Linkin Park received both praise and heavy criticism for their latest effort, Minutes to Midnight. I'll be the first to admit that I was disappointed when I realized that the days of rock/rap were over for the hugely popular band. Of course, any time you take the world by storm, there will always come a time when the excitement and newness fades.
Like all bands, Linkin Park is looking for that way to combine the exploration of artistic expression with a renewed relevance to contemporary culture. The result was Minutes to Midnight, a surprising mix of styles and genres that both reward and disappoint the listener simultaneously.
Is the new album worth a listen? Sure. Is it worth a purchase? Can't say for sure. Fans will surely be divided on this one. If you demand the combination of rage and heartbreaking vulnerability, you will be disappointed. If you feel a kinship with the band based on the past and you're willing to evolve alongside the band, you may be pleasantly surprised.
If music is an expression of life, Minutes to Midnight expresses a growth within the band, though perhaps a growth that is still fumbling to find a solid identity post-trauma. Bands like Linkin Park, Nine Inch Nails, and Korn, though all very different in style, all made it big through the combination of expressing their personal traumas with an unusual vulnerability. The measure of continued success, however, depends somewhat on the artists' ability to grow both as people and as musicians.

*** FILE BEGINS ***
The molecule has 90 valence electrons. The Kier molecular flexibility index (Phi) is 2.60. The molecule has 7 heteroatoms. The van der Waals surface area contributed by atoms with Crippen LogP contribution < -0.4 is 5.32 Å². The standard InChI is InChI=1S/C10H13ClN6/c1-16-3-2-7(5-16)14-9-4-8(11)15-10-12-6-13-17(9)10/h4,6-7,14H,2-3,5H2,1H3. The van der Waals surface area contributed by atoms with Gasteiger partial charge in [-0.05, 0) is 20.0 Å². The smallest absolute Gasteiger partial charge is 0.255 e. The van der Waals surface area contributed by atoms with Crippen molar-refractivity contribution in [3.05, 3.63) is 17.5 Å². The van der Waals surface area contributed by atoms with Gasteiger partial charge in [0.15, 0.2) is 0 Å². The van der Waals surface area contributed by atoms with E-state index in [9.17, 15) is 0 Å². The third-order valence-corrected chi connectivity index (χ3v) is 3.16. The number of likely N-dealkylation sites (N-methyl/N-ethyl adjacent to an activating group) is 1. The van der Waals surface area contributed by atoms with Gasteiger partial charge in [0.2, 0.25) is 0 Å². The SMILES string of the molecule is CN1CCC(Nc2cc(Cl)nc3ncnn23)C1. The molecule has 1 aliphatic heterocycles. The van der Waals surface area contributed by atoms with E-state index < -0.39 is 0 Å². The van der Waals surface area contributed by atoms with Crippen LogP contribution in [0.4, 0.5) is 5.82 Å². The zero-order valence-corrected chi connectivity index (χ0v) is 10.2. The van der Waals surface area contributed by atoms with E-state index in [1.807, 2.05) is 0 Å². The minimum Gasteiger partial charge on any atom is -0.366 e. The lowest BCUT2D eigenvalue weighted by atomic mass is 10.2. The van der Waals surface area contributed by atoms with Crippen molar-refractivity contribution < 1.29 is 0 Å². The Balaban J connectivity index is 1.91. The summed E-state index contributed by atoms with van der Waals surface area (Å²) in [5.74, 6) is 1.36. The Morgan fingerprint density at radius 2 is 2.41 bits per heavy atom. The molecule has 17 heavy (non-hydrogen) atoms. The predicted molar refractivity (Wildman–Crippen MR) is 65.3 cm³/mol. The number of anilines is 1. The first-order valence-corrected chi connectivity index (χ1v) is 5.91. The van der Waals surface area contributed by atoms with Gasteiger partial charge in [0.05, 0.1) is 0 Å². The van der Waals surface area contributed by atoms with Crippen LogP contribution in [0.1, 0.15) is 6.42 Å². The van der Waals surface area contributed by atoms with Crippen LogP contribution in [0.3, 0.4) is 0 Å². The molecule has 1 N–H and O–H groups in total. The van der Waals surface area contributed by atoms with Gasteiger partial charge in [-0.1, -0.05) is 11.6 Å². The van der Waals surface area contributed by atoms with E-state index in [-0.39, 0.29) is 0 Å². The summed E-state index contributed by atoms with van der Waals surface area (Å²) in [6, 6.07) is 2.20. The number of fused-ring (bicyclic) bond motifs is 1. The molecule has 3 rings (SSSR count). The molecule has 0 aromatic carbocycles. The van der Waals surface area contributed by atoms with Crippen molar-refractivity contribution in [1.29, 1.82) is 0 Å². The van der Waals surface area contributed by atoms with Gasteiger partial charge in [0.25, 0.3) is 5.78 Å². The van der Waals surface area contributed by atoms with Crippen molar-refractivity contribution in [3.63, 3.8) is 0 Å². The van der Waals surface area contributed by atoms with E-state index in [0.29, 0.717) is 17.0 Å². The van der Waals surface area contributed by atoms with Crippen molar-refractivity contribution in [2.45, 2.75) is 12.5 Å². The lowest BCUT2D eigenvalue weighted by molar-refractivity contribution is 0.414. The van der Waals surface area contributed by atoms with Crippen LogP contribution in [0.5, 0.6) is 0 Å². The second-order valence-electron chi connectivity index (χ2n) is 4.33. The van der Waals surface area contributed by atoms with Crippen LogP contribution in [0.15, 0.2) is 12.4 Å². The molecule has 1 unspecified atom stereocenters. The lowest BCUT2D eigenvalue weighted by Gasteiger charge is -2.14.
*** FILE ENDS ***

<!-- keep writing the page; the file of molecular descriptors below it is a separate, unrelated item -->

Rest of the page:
Trent Reznor has lost fan base because people tend to grow up. They mature, God willing, and leave behind them some of their childish rantings. One would hope that people eventually come to terms with their wounds and traumas and find the ability to forgive and move on. Artists who stay locked into a perpetual irresponsible youth phase lose their fan base to maturity and tend to find themselves somewhat irrelevant to the next generation.
Linkin Park shows us that they are willing to grow and to change. They still have good music, so we can't throw them out simply because they didn't provide us with another In the End or Papercut.
Those of you whose Linkin Park experience is incomplete without a good scream will still have a little juice through songs No More Sorrow and Given Up. If you want a little Limp Bizkit feel, check out the Hands Held High and Bleed It Out. Of course, What I've Done is already a hit on the radio and several movie soundtracks.
For the more melodic side, check out Shadow of the Day, The Little Things You Give Away, and Valentine's Day. Linkin Park is more political here, referencing the devastation of Hurricane Katrina and the War in Iraq. Regardless of their point of view, it's refreshing to see that they can look beyond their own hurt and engage the world around them.
Minutes to Midnight is worth listening to. It currently graces my list of top ten albums of the year thus far.